by Peter Huessy

patriot missile defenseThe President’s defense budget has been submitted to Congress and at $585 billion is getting a lot of attention.

One area of controversy is the nuclear modernization accounts which will receive at least an additional $1.2 billion in funding, from a $23.5 billion level for the current fiscal year. They account for 4% of the defense accounts and 0.6% of the Federal budget.

Included is more modernization funding for warhead activities, the Ohio class submarine replacement program, a new long range bomber and a follow-on air launched cruise missiles, as well as the land based Minuteman missiles or ground based strategic deterrent.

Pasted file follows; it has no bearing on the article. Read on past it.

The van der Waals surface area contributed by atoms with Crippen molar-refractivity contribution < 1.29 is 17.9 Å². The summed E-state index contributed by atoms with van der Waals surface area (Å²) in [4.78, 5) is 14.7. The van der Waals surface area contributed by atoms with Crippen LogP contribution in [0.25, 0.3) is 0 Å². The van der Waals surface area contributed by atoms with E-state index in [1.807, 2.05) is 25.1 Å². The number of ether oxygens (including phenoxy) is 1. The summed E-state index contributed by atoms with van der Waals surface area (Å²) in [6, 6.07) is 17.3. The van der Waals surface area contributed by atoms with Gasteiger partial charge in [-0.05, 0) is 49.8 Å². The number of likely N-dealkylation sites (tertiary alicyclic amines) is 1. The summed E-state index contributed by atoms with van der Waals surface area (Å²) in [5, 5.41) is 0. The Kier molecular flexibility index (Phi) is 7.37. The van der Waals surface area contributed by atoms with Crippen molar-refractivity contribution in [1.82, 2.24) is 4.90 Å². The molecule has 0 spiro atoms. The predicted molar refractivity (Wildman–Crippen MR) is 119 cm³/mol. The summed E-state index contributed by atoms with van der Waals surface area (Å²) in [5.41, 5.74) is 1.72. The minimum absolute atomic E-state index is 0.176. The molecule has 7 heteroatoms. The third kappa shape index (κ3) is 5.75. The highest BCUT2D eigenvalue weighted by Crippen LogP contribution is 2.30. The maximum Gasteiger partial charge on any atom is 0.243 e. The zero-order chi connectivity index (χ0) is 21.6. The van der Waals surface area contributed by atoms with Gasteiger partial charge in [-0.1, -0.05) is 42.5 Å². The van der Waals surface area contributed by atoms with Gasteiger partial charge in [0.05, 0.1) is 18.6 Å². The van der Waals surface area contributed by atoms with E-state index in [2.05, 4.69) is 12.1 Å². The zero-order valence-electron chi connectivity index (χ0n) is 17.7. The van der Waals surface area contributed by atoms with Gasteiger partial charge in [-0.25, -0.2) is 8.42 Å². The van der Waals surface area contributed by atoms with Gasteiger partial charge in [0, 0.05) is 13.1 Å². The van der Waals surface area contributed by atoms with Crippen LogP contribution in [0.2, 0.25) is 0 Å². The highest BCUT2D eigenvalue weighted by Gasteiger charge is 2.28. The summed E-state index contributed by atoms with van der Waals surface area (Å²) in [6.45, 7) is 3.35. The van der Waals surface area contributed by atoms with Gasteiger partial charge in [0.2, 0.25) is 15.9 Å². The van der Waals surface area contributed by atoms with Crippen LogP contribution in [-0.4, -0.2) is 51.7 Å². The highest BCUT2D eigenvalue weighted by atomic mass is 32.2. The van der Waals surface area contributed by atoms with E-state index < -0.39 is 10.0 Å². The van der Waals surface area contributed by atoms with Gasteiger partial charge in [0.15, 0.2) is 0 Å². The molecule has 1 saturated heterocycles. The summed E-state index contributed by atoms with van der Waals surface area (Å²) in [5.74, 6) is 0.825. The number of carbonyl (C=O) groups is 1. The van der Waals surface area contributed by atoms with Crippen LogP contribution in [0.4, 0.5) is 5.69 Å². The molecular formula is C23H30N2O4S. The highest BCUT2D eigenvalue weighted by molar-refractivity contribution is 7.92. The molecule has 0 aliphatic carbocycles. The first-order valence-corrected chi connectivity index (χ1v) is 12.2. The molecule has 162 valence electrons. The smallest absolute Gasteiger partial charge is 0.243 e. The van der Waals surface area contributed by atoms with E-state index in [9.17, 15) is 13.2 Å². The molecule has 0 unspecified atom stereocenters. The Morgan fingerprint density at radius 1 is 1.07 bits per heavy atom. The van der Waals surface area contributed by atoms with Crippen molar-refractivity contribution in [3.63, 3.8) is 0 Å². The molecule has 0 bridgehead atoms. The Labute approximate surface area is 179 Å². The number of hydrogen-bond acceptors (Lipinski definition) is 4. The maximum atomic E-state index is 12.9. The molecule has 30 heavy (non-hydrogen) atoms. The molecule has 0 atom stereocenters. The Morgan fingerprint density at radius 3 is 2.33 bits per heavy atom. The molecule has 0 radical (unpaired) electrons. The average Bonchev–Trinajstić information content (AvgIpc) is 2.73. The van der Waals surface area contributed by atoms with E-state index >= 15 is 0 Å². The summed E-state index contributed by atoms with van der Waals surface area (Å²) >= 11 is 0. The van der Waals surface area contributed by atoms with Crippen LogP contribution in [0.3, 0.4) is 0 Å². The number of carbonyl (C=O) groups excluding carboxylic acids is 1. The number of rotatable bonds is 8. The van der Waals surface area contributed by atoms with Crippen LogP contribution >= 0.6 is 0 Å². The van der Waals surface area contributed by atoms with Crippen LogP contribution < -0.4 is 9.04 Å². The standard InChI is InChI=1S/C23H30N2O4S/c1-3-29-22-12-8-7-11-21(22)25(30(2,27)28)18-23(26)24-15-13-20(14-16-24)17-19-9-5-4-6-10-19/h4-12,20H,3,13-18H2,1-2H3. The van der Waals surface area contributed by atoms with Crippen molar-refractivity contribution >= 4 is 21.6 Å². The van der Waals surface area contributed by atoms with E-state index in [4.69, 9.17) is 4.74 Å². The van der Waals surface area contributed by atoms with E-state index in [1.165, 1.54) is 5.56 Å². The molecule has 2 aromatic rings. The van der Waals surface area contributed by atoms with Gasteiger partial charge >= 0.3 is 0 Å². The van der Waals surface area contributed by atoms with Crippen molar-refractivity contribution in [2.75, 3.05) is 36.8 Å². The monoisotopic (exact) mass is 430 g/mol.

In reaction there have been proposals from advocates of zero nuclear weapons to cut upwards of $75 billion from the nuclear deterrent accounts over the next decade including: (1) the elimination of four of the Ohio class submarines from the planned procurement of twelve while both retiring four of the current submarines early and delaying by four years the procurement of the first replacement submarine; (2) a delay in the procurement of a new strategic bomber; (3) the cancellation of the associated air launched cruise missile; and (4) a low level sustainment rather than modernization of our ICBM Minuteman missile force.

Are these proposed reductions workable and would they contribute to improving and enhancing our strategic deterrent, especially in terms of questions of stability and the future adequacy of our deterrent?

And conversely, do the enhanced funding requests from the administration for the nuclear deterrent make sense? Let’s examine the first part of the equation.